Much has been written about the project, online and elsewhere; yard signs have sprouted around the East Side both for and against ("No 11 story condo" and something along the lines of "YES to developing Downer Avenue").
Three renderings of the project can be found at OnMilwaukee.com. It looks like a good building, a cut above the norm for a condo tower. Still, at that scale, I worry it will overpower the neighborhood. The area hardly has any claim to historic congruity; gabled duplexes are dotted among apartment buildings from the 1920s and 1960s in a variety of scales. But almost all of the apartment blocks are four stories or fewer. The only towers in the area are a single apartment building at the southern edge of the neighborhood, and the distant buildings of Columbia-St. Mary Hospital. Inserting a high rise into the middle of the area will definately alter its flavor.
It's easy to get alarmed about change of that nature; I could see it as analogous to a Georgetown in Washington DC, or one of Chicago's many vital neighborhoods, where historic survivors stand shoulder-to-shoulder with numerous newer buildings. Such neighborhoods can be vital, exciting places to work and live... but they can also conflict with the sleepy, pleasant aura that much of East Side exudes in its present condition.
I was a little shocked by this quote, from the UWM Post blog:
[New Land Enterprise's Tim] Gokhman sees as vital to development on the East Side. He also believes that this project could revitalize an important segment of the neighborhood.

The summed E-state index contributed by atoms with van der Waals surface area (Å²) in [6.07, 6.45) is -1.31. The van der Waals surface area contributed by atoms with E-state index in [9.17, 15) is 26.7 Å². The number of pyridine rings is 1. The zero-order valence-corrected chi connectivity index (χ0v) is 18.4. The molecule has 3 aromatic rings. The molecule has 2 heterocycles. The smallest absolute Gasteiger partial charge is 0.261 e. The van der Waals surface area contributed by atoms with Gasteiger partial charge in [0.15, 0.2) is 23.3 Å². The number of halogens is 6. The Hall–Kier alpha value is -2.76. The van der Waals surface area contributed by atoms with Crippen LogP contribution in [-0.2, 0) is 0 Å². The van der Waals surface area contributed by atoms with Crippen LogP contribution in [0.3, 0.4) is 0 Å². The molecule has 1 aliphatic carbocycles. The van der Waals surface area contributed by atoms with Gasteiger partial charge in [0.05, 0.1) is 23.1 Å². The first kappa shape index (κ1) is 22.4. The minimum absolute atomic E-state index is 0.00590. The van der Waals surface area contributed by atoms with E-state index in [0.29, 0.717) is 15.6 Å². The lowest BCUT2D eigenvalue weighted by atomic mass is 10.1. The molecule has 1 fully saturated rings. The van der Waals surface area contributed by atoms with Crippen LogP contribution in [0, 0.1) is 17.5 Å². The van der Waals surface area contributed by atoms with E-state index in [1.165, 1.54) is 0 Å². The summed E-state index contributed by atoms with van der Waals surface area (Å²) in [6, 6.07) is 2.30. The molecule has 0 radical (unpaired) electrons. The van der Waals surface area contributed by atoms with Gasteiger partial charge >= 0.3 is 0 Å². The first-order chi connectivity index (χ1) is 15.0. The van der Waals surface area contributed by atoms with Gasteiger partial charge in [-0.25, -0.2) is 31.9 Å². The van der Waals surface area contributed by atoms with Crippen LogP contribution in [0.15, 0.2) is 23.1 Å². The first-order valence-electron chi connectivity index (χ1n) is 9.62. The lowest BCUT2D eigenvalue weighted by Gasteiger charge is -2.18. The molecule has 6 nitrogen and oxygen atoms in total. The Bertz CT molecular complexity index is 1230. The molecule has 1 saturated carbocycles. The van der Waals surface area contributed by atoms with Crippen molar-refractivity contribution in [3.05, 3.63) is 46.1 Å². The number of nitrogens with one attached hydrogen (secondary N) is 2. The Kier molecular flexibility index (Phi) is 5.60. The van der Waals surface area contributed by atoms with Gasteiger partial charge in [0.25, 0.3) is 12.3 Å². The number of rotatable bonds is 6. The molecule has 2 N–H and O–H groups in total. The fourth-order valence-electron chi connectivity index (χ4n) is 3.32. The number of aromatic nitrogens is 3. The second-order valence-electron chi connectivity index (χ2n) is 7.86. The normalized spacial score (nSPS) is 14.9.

“It’s important to infuse life back into the Downer Avenue district.”
Infuse life into one of the most successful, vital, and active commercial strips in the city? The center of a busy, healthy, well-to-do neighborhood? I've always been under the impression that many of the strip's problems come from the whimsical demands of certain landlords, rather than a lack of willing tenants.
New Land Enterprises has, according to their web site, been responsible for some of the best condo developments on the East Side and downtown in recent years. It's a shame we can't hook them up with the former Sentry site on Oakland Avenue!
Edit, 2/05/07: The houses may be seen in this post. It's a moot point, however, because they were all demolished in the first weeks of January. The site is now empty. No salvage appears to have occurred, an incredible waste considering the materials this sort of building is typically made of.